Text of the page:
| Feb 09, 2006

Nature Reflections

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Nature Reflections - February 9, 2006

The American Crow

by Jean Griffin

Is there anyone in Eastern Canada (or in fact most of North America ) who has not seen the American or Common Crow? And heard its very unmusical call - “caw, ca or car”? But during the winter I do not see or hear them around my home. Why? It seems they have ‘migrated’ to winter roosts - areas usually much more southerly or where they can find more food (such as close to city dumps) and protection.

In these winter roosts they may number in the thousands from which they spread out daily to find food. In late afternoon they will fly as much as 80 km as they begin returning to the roost sites, where the large numbers provide a sort of protection from predators such as Great Horned Owls, Red-tailed Hawks, or Raccoons, not to mention man. Now when February gives way to March, I expect to see first one pair then another as they return to their breeding grounds of the previous year.


Often described as one of the most intelligent of birds, it is reported they have the largest brains in relation to their size as compared to all other birds. This gives them the ability to adapt to a variety of habitats. The fact that they will eat almost anything that does not eat them first means they can find food almost anywhere. Once, and often still, considered vermin and only worthy of destruction because of a tendency to devour crops, they are also beneficial by destroying large numbers of plant-eating insects. Also known for nest plundering of smaller birds, is it possible that by so doing they weed out the weak and feeble?

During courtship, on the ground, a male will face the female, fluff his feathers, spread his tail and bow repeatedly while uttering a rattling call. After mating they will perch together and touch bills and preen each other’s feathers. Since they mate for life, most of this is not seen in a pair returning to their breeding ground. They like to nest alone, though if suitable nesting locations are scarce, several pairs may nest close to one another. The nest, often high in a tree (where the term ‘crow’s nest’ is derived) will contain four to six eggs, and both parents will share duties. Young of the previous year may help care for the young, which are born blind and naked.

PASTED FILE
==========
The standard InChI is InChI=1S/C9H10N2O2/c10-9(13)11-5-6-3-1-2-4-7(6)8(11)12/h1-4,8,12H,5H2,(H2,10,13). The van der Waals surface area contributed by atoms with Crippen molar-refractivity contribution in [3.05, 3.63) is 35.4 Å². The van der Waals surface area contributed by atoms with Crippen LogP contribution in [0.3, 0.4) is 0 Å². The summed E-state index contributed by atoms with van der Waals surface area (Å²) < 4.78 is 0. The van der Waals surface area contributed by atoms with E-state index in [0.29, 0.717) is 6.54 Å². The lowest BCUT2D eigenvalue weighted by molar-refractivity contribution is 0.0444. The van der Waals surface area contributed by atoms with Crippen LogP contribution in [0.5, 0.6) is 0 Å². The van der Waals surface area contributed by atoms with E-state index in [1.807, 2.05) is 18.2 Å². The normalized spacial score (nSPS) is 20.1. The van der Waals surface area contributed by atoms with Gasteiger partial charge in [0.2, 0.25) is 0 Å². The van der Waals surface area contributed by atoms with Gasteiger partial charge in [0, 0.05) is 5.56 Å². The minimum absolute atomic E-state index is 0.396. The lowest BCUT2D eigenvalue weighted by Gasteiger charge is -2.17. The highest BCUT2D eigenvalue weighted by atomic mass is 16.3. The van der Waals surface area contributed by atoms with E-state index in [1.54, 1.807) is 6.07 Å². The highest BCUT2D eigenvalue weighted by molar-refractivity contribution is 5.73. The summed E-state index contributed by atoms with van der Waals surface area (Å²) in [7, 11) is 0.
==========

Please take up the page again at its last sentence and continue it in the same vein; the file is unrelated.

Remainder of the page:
Wary and suspicious of humans, while a flock feeds on the ground there will always be one or two in the trees as lookouts. The habit of proclaiming ‘danger’ also warns other birds and animals. If one crow sees a predator such as an owl or a hawk, it will give an assembly call, which quickly brings every crow within earshot to the source. The resultant behaviour, called “mobbing”, will have them diving repeatedly at the predator, and if they succeed in forcing it to fly away, they will chase it until out of that territory. An injured crow may give a distress call, bringing other crows to its defense.

The English language uses various expressions probably based on assumptions (right or wrong) about the crow. “To eat crow” means to be forced to admit one’s mistake. To “crow” is to brag obnoxiously. Wrinkles around the eyes are called “crow’s-feet”. A flock of crows is known as a “murder” of crows or a “crow bar”.

Observations: On January 24 Steve Blight saw a Bald Eagle near the junction of Rock Lake and Armstrong Roads, and on his property on Armstrong Road found a Brown Creeper. There has been a report of a Great Gray Owl several kms west of Balderson. If you see any of these large beautiful birds, please let me know - 268-2518 or This email address is being protected from spambots. You need JavaScript enabled to view it..

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